Harvey strong as B-Mets' season nears end

Jerry Lai/US Presswire

Matt Harvey was summoned by Mike Piazza to record the final out of the Futures Game.

Right-hander Matt Harvey had been told he might be summoned late in the game. Or he might be insurance for extra innings. But with one out to go in the Futures Game in Phoenix on July 10, it looked as though the Mets’ 2010 first-round pick might go unused by his manager, Mike Piazza, in the showcase for top prospects.

“They kept it open,” Harvey said. “… Toward the end I was getting a little worried there. I didn’t think I was going to get in. When Piazza came out and let me get the last out, it was pretty cool.”

Sure enough, Harvey faced the game’s final batter, getting San Diego Padres prospect Reymond Fuentes to hit a groundball to first base for a three-pitch save in the U.S. team’s 6-4 win against the World prospects at Chase Field.

Courtesy of New York Mets

Matt Harvey

Afterward, Harvey, a potential future Mets star, briefly spoke with Piazza -- the star of a decade ago.

“We did a little bit. After the game I got to sit down and talk to him,” Harvey said. “He was busy with reporters and stuff like that. It was more like small talk.”

Since making his Double-A debut with Binghamton on June 26, Harvey is 2-3 with a 4.99 ERA. He recently had a solid two-start stretch, combining to limit Harrisburg and Altoona to one run on seven hits and three walks while striking out 14 in 12 innings. He seems to be hitting a groove now that he is acclimated to Double-A, although in his latest start, Harvey did surrender three runs in five innings to Trenton, the Yankees’ affiliate.

“He had to learn that he can’t pitch up in the zone,” B-Mets manager Wally Backman said.

Said Harvey: “The two games that I really had success, I was keeping my fastball down and throwing my curveball for a strike. (The last start) I was up in the zone a little bit more, giving up some hits and a couple of runs. But when I keep it down and get my curveball over, everything is good.”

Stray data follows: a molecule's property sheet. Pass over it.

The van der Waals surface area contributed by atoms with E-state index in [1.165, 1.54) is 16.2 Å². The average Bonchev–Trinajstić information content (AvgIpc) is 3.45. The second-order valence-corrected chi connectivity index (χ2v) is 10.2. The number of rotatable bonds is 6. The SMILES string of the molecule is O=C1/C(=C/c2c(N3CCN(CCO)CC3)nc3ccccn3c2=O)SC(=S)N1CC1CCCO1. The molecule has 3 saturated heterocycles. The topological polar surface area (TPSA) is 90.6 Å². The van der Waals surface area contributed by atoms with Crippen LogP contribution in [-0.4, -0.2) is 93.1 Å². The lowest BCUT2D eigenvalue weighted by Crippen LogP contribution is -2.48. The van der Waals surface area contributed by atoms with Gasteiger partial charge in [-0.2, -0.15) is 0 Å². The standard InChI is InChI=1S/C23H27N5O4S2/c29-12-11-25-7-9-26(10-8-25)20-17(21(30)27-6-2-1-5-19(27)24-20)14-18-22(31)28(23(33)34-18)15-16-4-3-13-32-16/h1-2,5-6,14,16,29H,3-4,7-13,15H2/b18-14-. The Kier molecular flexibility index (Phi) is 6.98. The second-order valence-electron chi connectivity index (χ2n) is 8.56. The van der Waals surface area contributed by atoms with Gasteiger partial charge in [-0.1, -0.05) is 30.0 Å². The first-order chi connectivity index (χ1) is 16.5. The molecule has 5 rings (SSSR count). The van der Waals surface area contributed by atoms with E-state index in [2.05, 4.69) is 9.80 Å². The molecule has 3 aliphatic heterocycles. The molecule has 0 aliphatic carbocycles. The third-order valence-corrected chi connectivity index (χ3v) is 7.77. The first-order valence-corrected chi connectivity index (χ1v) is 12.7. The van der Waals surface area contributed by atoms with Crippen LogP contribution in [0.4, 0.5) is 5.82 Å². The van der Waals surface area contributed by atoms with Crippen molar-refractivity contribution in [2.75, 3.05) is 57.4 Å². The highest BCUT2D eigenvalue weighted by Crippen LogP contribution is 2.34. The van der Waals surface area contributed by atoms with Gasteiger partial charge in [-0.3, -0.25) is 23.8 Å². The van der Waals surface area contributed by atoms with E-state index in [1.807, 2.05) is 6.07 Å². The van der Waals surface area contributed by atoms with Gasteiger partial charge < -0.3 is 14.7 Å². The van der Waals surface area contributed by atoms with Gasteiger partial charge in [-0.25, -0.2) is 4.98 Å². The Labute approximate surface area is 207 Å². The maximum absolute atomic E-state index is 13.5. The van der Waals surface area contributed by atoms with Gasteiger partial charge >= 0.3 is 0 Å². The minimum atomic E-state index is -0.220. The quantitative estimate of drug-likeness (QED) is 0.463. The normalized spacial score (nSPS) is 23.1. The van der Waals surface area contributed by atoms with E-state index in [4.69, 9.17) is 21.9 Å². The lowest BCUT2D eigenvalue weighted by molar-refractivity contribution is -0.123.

The Mets do not want Harvey logging too many innings this season, in his first full year of professional baseball. But because Harvey still feels strong after the grind of the season, the organization now seems to be willing to allow him to reach 140 innings this year. Between Class A St. Lucie -- where Harvey won a first-half title and started the clincher -- and Binghamton, Harvey is at 115 2/3 innings.

Binghamton’s season wraps up Sept. 5, so Harvey has four or five starts remaining if he makes the full complement. He can stay under the innings count without having his season cut short if he is capped at five innings or so per appearance, which has been the case his past two outings.

“I’ve got to prepare for each start and go out there and try to go nine every time,” Harvey said. “Whatever they decide, it’s their call.

“I feel great,” Harvey continued. “Actually, I was just telling Clayton (Wilson), the strength coach, my legs feel better than they have all year, and my arm feels better than it has all year. Right around that 100-inning mark, I’m starting to feel really good.”

Harvey, whose family still resides in Connecticut, where he went to Fitch High School in Mystic, spent last offseason working out at the University of North Carolina, his former college program. He plans to spend the upcoming offseason in Atlanta, where he can throw to his former Tarheels catcher, Mark Fleury, who is playing for high-A Bakersfield in the Cincinnati Reds organization.

Harvey is grouped with B-Mets teammate Jeurys Familia as well as recently acquired Zack Wheeler and Jenrry Mejia (who underwent Tommy John surgery) as the next wave of Mets pitching. After tossing five scoreless innings Saturday and then being pulled, Familia is 3-3 with a 3.78 ERA in 13 B-Mets starts.

“Obviously he throws hard. And when he keeps the ball down and throws his curveball for a strike, he’s very, very effective,” Harvey said. “He’s got a power arm and a power curveball. He’s fun to watch.”

As for the experience meeting Piazza at the Futures Game, Harvey confesses he actually was rooting against the former All-Star catcher during the 2000 World Series.

Harvey, who was 11 years old during that Subway Series, grew up in Connecticut, rooting for the Yankees as well as the NFL’s New England Patriots